The Seven Powers for Self Control
Lesson 1: The Power of Perception
No one can make you mad without your permission

It really is true that no one can make you angry without your permission. We all like to believe that someone outside of ourselves is responsible for the way we respond in any given situation, but the reality is, it is a choice that we make. It is so much easier not to take responsibility for our actions, but as we mature we understand that we must be responsible for what we do. We must set the example for our children so that we model for them the way they should be.

William Shakespeare said, “There is nothing either good or bad, but thinking makes it so.” It isn’t what they said or did that made you mad. It’s what you thought about what they said that made you mad. Circumstances and others' comments collide with our attitudes, thoughts, beliefs, and values. People don't upset us. Circumstances can't make us unhappy. It is our interpretation of those circumstances or the words and actions of others that upset us causing anger, sadness, or self-pity. A continued focus on anger, sadness, and self-pity evolve into hate, rage, revenge, depression, and resentment toward self, other people, life, or God.

Most people don’t understand that emotions can be controlled. Remember, what we focus on we get more of, so shift your focus. Stephen Covey, author of The 7 Habits of Highly Effective People says, “Seek first to understand, then be understood.” Life has given each of us our own unique vision of the world. All of the events of our lives have shaped and molded the lenses in which we view everything. My lens is different than your lens and your lens is different from everyone else’s. There is no way that we can truly understand what it is to look through another’s lens. Even if we try, we will never see what they see.

Therefore, the best that we can do is try to understand. It is important to clarify the intention of the person who has ‘offended’ you. Communication is a very difficult concept. Even at best, the words that we use will have many different meanings. Based on your ‘lens,’ you see and hear words differently than someone else. Ask the person to re-state what it is they said, or you attempt to re-state what you heard them say. Then they have the opportunity to say again what they intended. Sometimes this takes a long time to truly be understood.

It is important to be aware of your own thoughts and feelings. When you do this, you put yourself in control of your behavior. When you just react without thinking or acknowledging yourself, you put others in control of you. We each have around 60,000 thoughts in our heads each day. Tomorrow will be almost entirely the same 60,000 thoughts we had today. This ‘loop’ is continually playing in our brains. It never stops. Do you know what you’re thinking right now? I would venture to say that you don’t. Richard Carlson suggests in his book Easier Than You Think that you watch the screen of your mind like you watch the movie screen. Just watch your thoughts go by for a short period of time. Don’t judge what you see, just watch. You’ll be amazed. You’ll become aware.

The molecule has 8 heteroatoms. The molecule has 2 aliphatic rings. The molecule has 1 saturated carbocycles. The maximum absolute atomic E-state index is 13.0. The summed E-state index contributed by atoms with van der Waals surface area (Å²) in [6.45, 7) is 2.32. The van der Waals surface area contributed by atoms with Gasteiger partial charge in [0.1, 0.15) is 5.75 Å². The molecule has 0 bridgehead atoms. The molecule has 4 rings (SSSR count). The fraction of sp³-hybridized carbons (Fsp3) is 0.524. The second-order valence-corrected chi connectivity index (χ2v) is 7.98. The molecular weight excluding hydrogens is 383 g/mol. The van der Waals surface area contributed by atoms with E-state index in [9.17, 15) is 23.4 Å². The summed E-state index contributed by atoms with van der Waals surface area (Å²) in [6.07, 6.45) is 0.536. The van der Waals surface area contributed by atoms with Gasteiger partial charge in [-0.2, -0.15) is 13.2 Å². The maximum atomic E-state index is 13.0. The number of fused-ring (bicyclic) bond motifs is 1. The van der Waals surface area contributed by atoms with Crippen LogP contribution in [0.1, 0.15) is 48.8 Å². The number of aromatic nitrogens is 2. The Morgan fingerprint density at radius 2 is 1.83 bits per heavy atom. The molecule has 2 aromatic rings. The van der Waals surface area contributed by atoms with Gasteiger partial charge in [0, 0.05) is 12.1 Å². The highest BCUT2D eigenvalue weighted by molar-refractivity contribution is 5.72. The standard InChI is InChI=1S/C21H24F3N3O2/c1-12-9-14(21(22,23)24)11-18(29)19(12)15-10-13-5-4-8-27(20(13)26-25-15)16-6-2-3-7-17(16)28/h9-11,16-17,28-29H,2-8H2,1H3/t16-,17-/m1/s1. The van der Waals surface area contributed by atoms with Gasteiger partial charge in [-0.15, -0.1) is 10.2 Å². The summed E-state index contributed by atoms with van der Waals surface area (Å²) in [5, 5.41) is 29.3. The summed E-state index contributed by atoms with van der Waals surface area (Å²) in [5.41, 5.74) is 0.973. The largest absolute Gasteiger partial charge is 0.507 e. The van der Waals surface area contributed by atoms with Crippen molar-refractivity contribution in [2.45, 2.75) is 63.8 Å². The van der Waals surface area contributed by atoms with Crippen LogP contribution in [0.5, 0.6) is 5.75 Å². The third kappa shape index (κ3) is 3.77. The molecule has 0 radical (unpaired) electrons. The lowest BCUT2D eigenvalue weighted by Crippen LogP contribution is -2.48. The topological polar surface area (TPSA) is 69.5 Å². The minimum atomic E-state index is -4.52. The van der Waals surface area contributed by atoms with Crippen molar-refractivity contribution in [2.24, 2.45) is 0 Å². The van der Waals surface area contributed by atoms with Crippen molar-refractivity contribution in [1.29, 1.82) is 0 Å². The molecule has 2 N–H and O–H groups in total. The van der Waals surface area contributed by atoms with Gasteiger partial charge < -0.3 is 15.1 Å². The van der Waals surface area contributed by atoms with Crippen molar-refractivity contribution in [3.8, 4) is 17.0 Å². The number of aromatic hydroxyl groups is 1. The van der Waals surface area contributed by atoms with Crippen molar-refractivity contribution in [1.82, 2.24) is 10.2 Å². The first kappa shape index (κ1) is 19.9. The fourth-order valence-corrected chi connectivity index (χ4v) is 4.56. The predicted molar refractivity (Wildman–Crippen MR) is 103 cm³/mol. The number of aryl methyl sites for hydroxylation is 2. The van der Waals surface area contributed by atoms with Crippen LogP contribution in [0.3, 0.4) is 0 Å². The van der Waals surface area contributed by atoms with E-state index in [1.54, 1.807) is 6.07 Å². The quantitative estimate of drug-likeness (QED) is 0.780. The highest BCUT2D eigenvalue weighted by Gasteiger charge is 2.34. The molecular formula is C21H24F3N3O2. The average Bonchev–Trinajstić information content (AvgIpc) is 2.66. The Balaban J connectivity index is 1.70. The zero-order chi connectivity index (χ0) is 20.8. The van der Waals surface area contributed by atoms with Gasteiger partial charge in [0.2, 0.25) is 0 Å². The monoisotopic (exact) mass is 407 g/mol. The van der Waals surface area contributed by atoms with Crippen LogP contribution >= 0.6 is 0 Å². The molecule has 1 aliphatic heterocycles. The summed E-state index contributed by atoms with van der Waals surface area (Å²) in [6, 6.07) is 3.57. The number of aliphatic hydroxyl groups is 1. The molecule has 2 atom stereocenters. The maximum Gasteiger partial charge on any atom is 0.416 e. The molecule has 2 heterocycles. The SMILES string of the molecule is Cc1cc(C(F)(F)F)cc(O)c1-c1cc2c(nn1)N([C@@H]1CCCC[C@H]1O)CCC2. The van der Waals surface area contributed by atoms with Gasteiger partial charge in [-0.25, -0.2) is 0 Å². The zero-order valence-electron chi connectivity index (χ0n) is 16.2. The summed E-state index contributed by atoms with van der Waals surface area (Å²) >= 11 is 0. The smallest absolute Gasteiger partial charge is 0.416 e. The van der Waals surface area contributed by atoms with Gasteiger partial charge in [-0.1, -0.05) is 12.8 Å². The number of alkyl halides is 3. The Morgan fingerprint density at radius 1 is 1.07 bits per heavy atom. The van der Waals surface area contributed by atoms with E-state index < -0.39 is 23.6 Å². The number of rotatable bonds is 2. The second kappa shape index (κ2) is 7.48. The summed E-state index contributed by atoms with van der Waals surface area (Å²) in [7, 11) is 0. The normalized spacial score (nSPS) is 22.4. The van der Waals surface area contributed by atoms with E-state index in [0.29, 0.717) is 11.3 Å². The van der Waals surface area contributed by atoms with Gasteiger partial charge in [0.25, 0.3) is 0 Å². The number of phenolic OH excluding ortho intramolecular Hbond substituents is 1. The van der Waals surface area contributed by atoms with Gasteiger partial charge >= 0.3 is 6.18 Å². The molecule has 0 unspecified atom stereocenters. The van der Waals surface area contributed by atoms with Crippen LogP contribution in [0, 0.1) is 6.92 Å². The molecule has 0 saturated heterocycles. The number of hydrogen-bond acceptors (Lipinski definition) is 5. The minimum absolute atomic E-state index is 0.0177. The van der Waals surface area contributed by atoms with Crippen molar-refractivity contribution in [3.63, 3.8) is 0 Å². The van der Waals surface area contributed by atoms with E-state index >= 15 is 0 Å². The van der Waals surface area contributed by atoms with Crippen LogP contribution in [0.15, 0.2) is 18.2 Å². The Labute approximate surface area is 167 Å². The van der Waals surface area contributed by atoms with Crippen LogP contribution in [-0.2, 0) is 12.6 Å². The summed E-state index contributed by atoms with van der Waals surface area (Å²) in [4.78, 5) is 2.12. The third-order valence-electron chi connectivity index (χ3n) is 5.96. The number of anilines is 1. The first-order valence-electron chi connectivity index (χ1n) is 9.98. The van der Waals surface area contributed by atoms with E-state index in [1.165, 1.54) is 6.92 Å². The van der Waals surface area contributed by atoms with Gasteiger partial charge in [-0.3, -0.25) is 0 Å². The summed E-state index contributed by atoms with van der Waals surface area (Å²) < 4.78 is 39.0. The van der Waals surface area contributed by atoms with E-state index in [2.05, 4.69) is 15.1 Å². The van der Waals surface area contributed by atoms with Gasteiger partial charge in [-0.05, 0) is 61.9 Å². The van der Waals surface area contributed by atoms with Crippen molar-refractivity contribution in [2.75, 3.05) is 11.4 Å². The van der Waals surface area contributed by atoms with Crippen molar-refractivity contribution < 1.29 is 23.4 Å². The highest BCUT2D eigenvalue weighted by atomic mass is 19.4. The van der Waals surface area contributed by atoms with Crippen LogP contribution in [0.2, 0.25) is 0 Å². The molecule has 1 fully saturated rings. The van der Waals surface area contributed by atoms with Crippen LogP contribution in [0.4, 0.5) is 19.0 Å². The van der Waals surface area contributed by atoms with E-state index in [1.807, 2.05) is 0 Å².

You cannot teach children the power of self-control if you haven’t mastered it yourself and self-control begins with your perceptions. You would not purposely hand control over to your children, but when you allow them to control what you do or don’t do, that is exactly what you are doing. When you say, “You make me so mad,” or “Don’t make me…” you are putting that other person in control of you. You’re saying that for this moment in time, I’ll let you be in charge of me and my actions.

Stop what you’re thinking right now and change it. Don’t give anyone permission to upset you. Take back control of your life. Self-control is an act of love and a moment-by-moment choice. Seize the moment, now.

“I've suffered a great many catastrophes in my life. Most of them never happened.”
Mark Twain

Author's Bio: 

Ereline has served in the educational field for over 35 years. She has worked as a public school teacher, a christian education director, an early childhood professional, and a program director. She has also worked with collaborative teams promoting child abuse awareness and has helped to found child protective programs in association with the NCAC.

Working with people of all ages, Ereline has developed a communication strategy to relate with and to the participants making the lessons she teaches down-to-earth and easily understandable by all.

Ereline's blog, Simply Faith ( provides daily lessons grounded in faith, hope, and love.